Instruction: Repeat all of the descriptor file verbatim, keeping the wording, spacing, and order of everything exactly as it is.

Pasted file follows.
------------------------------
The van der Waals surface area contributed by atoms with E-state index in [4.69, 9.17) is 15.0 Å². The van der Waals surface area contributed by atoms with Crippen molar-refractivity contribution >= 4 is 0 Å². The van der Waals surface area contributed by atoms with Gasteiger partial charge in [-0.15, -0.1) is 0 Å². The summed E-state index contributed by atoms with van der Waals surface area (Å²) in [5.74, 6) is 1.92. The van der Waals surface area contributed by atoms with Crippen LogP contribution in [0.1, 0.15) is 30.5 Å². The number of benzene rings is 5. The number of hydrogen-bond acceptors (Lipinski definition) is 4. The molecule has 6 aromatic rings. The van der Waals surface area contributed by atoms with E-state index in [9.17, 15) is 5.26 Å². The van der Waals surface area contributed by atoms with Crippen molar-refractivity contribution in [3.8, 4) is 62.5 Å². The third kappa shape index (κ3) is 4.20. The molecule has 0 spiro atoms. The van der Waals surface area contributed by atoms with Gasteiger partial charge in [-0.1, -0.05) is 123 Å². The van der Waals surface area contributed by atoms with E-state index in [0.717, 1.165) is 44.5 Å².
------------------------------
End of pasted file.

The van der Waals surface area contributed by atoms with E-state index in [4.69, 9.17) is 15.0 Å². The van der Waals surface area contributed by atoms with Crippen molar-refractivity contribution >= 4 is 0 Å². The van der Waals surface area contributed by atoms with Gasteiger partial charge in [-0.15, -0.1) is 0 Å². The summed E-state index contributed by atoms with van der Waals surface area (Å²) in [5.74, 6) is 1.92. The van der Waals surface area contributed by atoms with Crippen LogP contribution in [0.1, 0.15) is 30.5 Å². The number of benzene rings is 5. The number of hydrogen-bond acceptors (Lipinski definition) is 4. The molecule has 6 aromatic rings. The van der Waals surface area contributed by atoms with E-state index in [9.17, 15) is 5.26 Å². The van der Waals surface area contributed by atoms with Crippen molar-refractivity contribution in [3.8, 4) is 62.5 Å². The third kappa shape index (κ3) is 4.20. The molecule has 0 spiro atoms. The van der Waals surface area contributed by atoms with Gasteiger partial charge in [-0.1, -0.05) is 123 Å². The van der Waals surface area contributed by atoms with E-state index in [0.717, 1.165) is 44.5 Å².